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TRC Blog

October 01 , 2006

Dinner and a Movie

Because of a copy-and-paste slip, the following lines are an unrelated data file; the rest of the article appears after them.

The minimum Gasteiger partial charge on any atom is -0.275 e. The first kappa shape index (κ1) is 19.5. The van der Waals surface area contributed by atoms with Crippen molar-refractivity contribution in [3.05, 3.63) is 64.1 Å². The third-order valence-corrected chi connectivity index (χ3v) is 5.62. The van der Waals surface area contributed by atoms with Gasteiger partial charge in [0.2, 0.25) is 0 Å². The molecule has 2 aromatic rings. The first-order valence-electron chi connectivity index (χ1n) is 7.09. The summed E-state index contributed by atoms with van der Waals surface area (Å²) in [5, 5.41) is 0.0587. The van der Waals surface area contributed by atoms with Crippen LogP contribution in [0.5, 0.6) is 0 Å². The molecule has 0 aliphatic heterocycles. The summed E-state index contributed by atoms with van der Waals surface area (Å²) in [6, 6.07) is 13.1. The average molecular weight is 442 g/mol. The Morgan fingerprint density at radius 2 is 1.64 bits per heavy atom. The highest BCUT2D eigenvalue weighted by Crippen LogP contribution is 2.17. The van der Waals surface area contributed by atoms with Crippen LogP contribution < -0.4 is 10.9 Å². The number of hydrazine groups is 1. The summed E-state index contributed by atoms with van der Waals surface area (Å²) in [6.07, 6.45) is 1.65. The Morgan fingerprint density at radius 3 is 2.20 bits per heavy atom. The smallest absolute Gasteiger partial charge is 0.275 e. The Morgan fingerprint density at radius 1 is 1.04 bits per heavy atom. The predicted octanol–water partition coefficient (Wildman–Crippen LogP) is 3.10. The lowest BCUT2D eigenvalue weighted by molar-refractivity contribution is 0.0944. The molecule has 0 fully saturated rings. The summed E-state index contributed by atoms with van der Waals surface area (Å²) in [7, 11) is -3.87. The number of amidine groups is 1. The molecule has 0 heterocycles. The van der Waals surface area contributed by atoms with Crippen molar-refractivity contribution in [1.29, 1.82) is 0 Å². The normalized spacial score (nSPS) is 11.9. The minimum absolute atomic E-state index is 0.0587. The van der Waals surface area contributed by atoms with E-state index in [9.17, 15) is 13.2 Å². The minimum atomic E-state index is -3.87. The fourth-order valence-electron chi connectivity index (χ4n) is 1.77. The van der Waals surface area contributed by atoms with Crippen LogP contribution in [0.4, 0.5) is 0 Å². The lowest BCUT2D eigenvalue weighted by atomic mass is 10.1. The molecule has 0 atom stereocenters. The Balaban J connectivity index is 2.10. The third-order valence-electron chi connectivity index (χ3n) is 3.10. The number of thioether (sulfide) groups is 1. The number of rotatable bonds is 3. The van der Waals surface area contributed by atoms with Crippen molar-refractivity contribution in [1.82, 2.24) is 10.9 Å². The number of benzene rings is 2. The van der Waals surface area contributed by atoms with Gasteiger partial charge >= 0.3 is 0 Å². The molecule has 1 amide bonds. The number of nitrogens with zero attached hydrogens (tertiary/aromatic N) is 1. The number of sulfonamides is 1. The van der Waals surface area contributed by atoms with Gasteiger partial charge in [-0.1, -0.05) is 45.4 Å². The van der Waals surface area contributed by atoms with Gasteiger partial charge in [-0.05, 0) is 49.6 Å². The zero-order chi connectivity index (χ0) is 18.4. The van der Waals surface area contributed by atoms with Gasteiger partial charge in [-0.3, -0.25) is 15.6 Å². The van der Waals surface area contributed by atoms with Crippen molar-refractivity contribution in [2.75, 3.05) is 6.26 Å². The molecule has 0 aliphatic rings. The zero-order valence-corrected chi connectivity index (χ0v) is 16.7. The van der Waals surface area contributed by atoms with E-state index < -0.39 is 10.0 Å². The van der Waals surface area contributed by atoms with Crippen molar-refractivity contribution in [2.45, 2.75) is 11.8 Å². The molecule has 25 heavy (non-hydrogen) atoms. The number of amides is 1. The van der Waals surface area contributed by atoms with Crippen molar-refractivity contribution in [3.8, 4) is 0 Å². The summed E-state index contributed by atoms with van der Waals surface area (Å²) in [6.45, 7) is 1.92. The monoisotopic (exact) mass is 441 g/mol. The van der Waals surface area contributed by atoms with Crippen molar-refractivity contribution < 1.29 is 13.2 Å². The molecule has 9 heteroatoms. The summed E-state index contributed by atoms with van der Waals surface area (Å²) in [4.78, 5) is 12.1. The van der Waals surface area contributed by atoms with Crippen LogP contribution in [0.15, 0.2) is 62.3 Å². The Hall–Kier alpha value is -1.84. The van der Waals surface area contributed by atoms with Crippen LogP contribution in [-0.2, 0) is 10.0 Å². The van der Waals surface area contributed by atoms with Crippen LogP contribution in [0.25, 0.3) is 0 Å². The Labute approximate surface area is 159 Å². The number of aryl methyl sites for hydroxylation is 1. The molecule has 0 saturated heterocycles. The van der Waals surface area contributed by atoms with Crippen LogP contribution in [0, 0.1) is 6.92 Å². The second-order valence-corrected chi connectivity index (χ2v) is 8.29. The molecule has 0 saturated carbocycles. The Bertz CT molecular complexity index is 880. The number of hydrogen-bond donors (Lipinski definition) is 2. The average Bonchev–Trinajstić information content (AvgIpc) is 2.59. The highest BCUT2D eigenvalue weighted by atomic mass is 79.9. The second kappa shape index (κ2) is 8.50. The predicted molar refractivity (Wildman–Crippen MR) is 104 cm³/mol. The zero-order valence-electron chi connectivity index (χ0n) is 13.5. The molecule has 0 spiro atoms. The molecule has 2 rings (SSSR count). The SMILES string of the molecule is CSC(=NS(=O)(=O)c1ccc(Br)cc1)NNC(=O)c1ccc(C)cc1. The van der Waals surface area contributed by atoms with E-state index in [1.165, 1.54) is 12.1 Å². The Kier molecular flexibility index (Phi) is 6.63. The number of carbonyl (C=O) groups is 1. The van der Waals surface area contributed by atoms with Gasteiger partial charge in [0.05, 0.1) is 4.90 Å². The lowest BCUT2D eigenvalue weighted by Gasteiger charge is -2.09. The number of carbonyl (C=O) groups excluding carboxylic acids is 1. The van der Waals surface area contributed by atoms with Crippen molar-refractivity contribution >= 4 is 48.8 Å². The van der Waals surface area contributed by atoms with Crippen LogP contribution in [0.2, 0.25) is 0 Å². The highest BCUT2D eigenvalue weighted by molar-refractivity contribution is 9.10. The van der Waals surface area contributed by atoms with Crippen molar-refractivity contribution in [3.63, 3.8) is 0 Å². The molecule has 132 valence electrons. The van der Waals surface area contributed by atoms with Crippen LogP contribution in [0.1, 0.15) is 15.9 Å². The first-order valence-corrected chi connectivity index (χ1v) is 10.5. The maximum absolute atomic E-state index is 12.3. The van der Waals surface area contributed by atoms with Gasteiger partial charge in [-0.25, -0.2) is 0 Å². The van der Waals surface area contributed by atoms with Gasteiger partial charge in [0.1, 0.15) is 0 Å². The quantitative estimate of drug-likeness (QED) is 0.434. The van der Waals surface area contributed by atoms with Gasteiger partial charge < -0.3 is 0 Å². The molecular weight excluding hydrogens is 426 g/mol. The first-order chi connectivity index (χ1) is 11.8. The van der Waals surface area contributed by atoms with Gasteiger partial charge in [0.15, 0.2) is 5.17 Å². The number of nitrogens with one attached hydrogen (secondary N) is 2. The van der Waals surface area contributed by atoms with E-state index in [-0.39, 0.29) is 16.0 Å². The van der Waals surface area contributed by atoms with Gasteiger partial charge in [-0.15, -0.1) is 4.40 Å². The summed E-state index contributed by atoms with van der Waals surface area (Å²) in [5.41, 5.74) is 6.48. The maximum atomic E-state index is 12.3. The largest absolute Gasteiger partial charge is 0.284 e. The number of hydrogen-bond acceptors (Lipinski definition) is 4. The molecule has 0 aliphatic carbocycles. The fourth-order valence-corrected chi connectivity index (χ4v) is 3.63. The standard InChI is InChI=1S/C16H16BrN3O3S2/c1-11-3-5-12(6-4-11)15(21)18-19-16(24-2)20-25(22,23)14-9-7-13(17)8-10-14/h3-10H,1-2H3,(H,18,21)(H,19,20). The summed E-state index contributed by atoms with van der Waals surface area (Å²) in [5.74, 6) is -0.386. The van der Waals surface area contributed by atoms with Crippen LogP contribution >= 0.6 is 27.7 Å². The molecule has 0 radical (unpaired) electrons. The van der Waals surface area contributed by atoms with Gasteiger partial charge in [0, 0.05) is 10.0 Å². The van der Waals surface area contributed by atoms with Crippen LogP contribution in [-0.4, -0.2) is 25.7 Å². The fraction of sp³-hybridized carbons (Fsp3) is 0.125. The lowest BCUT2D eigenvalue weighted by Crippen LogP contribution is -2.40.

October 1st, 2006 - Studio Movie Grill readies its cinema-eatery concept for expansion By Rodger Brown Those who have visited a cinema draft house recall a place running faded prints of a grade-B movie with a crackling soundtrack barely audible above the beery din of the local softball team on its night out. But it might surprise them to learn that the concept has risen a level or two over the past few years. Salads and pasta are now on the menu. And a customer is as likely to order a Starbucks Mochatini as a pitcher of Pabst Blue Ribbon. And no more B flicks, either — the on-screen action at a movie-and-a-meal place is now as compelling as anything at the neighborhood multiplex. The theater industry calls this new kind of establishment a “first-run cinema-eatery,” but Brian Schultz prefers a tastier handle. “We’re calling our category ‘movie grill,’ ” said Schultz, owner of Dallas-based Studio Movie Grill, which he launched in 1999. “We are trying to brand that, because our concept is bringing great, high-quality food that’s made from scratch, delivered hot and fresh to you in your chair while you watch your movie.” From the leather recliners to the black-clad wait staff, Schultz’s place is definitely not your fraternity brother’s movie draft house, where a viewer is unsure whether to blame the out-of-focus screen image on a faulty projector or on too much beer. “We differentiate ourselves very clearly because of the quality of our sound, the cleanliness of our facility, the quality of the presentation and the quality of the food and service,” Schultz said. Another differentiation is the audience itself. “We intentionally do not cater to teen-agers and don’t allow anyone under 18 in without a parent.” Currently, there are three Studio Movie Grill units, two in the Dallas-Fort Worth area and one in Houston. A fourth is slated to open sometime in the fall, with a fifth in line for next year. The success of the high-end dinner-and-a-movie concept is generating competitors, but Studio Movie Grill gets the credit for pioneering the format and for helping break down the resistance of Hollywood distributors to booking first-run movies in alcohol-serving venues, according to the National Association of Theatre Owners. The idea of combining food and movies is nothing new, of course — popcorn and nachos are as much a part of the movie experience as sticky floors. It was the introduction of alcohol that created the 1970s cinema draft house. But though the beer brought in customers, it also kept the distributors for major studios away. The distributors “want to make sure that their film product coming out is shown in the best environment possible,” said Terrell Braly, CEO of Austin-based Alamo Drafthouse, in a report the association published last year. “They don’t care if the beer is cold, all they care about is that the product is shown properly.” There were a handful of theaters in small markets showing first-run movies and serving alcohol, but the association cites the persistence of Schultz and an early partner as instrumental in pioneering the concept in major metropolitan areas and in delivering the quality experience — and the gross receipts — that made the distributors happy. But his success didn’t come easy. Schultz got his idea in the late 1980s after visiting a Cinema Grill (a popular chain of second-run cinema-eatery), in Bethesda, Md. He tried to establish one in Los Angeles but ran into an immovable object in the form of the California Department of Alcoholic Beverage Control, which had a rigid policy against issuing liquor licenses to cinemas. The reason was the difficulty of policing alcohol consumption in a dark auditorium full of minors. So Schultz and a partner took the idea to Dallas and opened a cinema-eatery for showing second-run movies in 1992 in a historic movie palace, the Granada Theatre. For five years they worked to persuade distributors to let them show first-run movies. It never happened, and they gave up that facility to take over a multiplex in Addison, north of Dallas, which became the first Studio Movie Grill. Here the hard work paid off. In 1999 Buena Vista became the first distributor to let Schultz have a first-run print: Adam Sandler’s The Waterboy. Those first weekend box-office receipts convinced distributors that their precious first-run flicks need not suffer in these newly dressed-up draft houses. Schultz’s concept was a hit, and soon first-run cinema-eateries were springing up all over Texas — and beyond. In 1997 there were only 14 cinemas in the U.S. showing first-run movies and serving alcohol. Last year the association counted nearly 300, about half of them in the Lone Star State. Today Studio Movie Grill and others are becoming desirable tenants for malls and shopping centers seeking high-end entertainment anchors. It will be an inspired addition to a lifestyle center that is part of Arlington Highlands, an 80-acre development in Dallas-Fort Worth, says John Mathes, senior vice president of The Retail Connection, the project’s broker. Studio Movie Grill is slated to open in December at the lifestyle center, which is the main feature of the development’s 900,000 square feet of parks, offices, and shopping, restaurant and entertainment space. “It was important to have the theater component,” Mathes said. “Although we’re right next to a very successful mall that has a very successful theater, this was a great alternative to get a theater anchor to come in that also has a food component. Because of the dining component, they serve a different customer and don’t really compete with the traditional theater.” The high-end clientele that frequents Studio Movie Grill is exactly the group Mathes wants for the project. “We focus on families and adults.” Mathes says that limiting the access of teens contributes significantly to attracting a desirable demographic. “What sets them apart is that it’s an older clientele,” he said. “The traditional mega-theaters in the malls attract a lot of kids. These guys [Studio Movie Grill] focus on 18 and up, young adults, couples, so you don’t have a lot of the loitering and the negative stuff that you might have with some of the theaters, and you have all the positives. So it is a win-win for us.” Limiting the age of the customer is a key part of Studio Movie Grill’s appeal to developers and customers alike. “It doesn’t have to do with the liquor and doesn’t have to do with the rating of the movie,” Schultz said. “It has to do with the fact that we’re a niche concept, and we think it’s important that when you pay to watch a movie, you should actually see it.” What they see, Schultz says, is state-of-the-art. “We’re a moviegoer’s movie palace,” he said. “The highest-end audiophile is what we cater to.” Some might be attracted by the Dolby Digital EX sound systems and the wall-to-wall screens, but a large part of the appeal is the cuisine, which Schultz compares to that of a Chili’s or a Cheesecake Factory. “Our customer really isn’t the same customer that goes to a regular theater,” said Schultz. “Our customer is the one who says, ‘Hey, should we go out to dinner, or go see a movie?’ And here they have both in one. It’s a hybrid that allows them to have dinner, drinks, see a first-run movie in a few hours and get back to the kids.” This emphasis on the experience meshes with the priority that lifestyle and town center developers place on the aesthetics of shopping rather than the function, he says. The unit at Arlington Highlands will be Studio Movie Grill’s first one built from the ground up. Another ground-up, freestanding cinema is scheduled to open next year at Frisco Square, a 4.4 million-square-foot, mixed-use development in Frisco, north of Dallas-Fort Worth. Frisco Square will consist of office and retail space as well as multifamily residences and municipal facilities, including the city hall. Both cinemas will measure about 37,000 square feet and contain 1,350 seats. The company is looking at locations outside Texas, though it has not announced any. But Schultz says a careful, selective process for opening cinemas will serve his concept best. Other first-run cinema-eateries have turned to franchising as the quickest way to get their concept to market, but Studio Movie Grill doesn’t want to go that route. “Franchises tend to do best when it’s a very simple concept with few variables,” Schultz said. “That’s not this. We can be selective. … We only want to work with the highest-quality developers and the highest-quality lifestyle and town centers. That’s our strategic growth model.” For now, even the customers are willing to wait. With customer frequency averaging 20 visits per year, Schultz’s Dallas units are sold out every evening, Thursday through Sunday. “The best compliment we get all the time,” he said, “is that ‘You’ve spoiled us — I never want to go to a regular theater again!’ ”